By IVY BROWN Court TV
New details in the death of Shanquella Robinson have been released in a letter to President Biden from her family and their legal team.
Attorneys Benjamin Crump and Sue-Ann Robinson sent the March 13 letter to The White House on behalf of Robinson’s family, who are seeking justice in case that’s seemed to produce no answers for five months.
They’re asking for “immediate diplomatic intervention” in the “transnational criminal case.”
Robinson, 25, was reported dead Oct. 29 at a luxury villa in San Jose del Cabo, Mexico. She was traveling with a group of six people when she was killed. Her travel mates returned to the U.S. the day after her death, and told the Robinson family she had died from alcohol poisoning.
The investigation took a turn when cellphone video of a physical fight between Robinson and another woman went viral. In the video, the woman is seen violently beating a naked Robinson. An autopsy conducted Oct. 30 by a medical examiner in Mexico noted Robinson’s cause of death “was a broken neck,” the letter states.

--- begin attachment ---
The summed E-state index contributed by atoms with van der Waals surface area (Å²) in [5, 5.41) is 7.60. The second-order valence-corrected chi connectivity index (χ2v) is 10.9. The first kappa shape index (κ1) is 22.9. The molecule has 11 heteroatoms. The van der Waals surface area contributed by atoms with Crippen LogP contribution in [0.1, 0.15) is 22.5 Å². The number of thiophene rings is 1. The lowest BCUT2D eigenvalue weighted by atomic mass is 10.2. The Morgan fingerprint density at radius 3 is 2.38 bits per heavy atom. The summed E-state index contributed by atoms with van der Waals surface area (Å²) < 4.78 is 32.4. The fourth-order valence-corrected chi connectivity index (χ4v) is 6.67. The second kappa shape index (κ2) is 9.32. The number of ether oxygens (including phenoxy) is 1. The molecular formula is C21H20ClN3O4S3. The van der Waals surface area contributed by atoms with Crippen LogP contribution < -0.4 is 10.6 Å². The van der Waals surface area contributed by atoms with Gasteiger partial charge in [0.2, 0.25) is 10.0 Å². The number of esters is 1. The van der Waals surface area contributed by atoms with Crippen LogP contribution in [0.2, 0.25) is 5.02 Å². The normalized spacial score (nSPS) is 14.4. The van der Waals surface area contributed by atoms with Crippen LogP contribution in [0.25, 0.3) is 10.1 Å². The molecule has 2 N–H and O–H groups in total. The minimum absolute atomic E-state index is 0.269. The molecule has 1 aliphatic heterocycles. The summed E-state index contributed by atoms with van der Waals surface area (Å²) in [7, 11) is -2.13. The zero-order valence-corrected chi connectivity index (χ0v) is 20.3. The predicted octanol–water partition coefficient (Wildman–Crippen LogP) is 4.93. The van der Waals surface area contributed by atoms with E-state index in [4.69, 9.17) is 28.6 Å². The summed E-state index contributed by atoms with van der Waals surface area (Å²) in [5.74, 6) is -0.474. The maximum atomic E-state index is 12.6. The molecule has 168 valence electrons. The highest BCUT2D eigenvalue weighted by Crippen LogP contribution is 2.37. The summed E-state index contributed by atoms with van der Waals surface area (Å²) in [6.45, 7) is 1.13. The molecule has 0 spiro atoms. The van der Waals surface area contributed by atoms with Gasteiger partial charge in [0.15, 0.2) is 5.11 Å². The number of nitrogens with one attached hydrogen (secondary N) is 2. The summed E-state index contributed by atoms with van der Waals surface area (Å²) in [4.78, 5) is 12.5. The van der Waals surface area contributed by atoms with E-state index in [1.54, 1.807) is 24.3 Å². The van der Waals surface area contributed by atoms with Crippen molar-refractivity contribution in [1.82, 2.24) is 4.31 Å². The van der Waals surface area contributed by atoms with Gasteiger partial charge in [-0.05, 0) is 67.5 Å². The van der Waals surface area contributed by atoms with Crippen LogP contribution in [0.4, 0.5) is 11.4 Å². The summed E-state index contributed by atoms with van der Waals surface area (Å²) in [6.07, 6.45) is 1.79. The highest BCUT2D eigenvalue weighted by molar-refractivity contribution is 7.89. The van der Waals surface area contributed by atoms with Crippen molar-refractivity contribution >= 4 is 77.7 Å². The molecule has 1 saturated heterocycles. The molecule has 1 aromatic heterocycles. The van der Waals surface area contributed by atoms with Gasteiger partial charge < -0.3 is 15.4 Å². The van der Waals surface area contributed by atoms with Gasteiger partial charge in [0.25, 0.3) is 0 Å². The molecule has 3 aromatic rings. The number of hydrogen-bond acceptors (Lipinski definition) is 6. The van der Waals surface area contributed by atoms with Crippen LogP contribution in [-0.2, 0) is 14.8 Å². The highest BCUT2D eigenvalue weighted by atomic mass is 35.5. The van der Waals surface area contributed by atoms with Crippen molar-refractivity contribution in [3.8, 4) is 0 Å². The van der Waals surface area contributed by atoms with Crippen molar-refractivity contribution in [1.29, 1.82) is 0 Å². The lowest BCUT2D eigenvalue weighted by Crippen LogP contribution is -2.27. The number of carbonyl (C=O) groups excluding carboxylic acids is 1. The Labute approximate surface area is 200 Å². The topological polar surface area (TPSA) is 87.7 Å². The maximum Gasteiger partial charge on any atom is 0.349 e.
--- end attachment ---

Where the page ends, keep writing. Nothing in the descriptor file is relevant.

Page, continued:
Mexican authorities later issued a warrant for Daejahnea Jackson on a charge of femicide, according to the letter. Robinson’s family is asking for the suspect to either be extradited to Mexico, or for “concurrent jurisdiction with Mexican law enforcement” to allow U.S. prosecutors to try the case.
The letter includes an interview transcript from a concierge at the resort, in which they describe Jackson asking them to call a doctor because their “friend has alcohol poisoning and needs emergency service” on Oct. 29. Within hours, the concierge was informed Robinson had died.
The concierge also describes how later that day, the group contacted them to request transportation to dinner. Following dinner, they were taken to the airport without checking-out from the villa or telling the concierge they were leaving.
The concierge concludes, “When I saw the video (of the fight) on social media, I realized that practically the main guest Miss Jackson had manipulated me with the information she provided of what happened to leave the country as soon as possible.”
In an interview with Court TV, Robinson’s mother, Sallamondra Robinson, and attorney Sue-Ann Robinson detailed their next legal steps. Robinson said, “I need someone to be arrested and I need justice for my family and Shanquella, because it’s been fives months and they’re out there living their life.”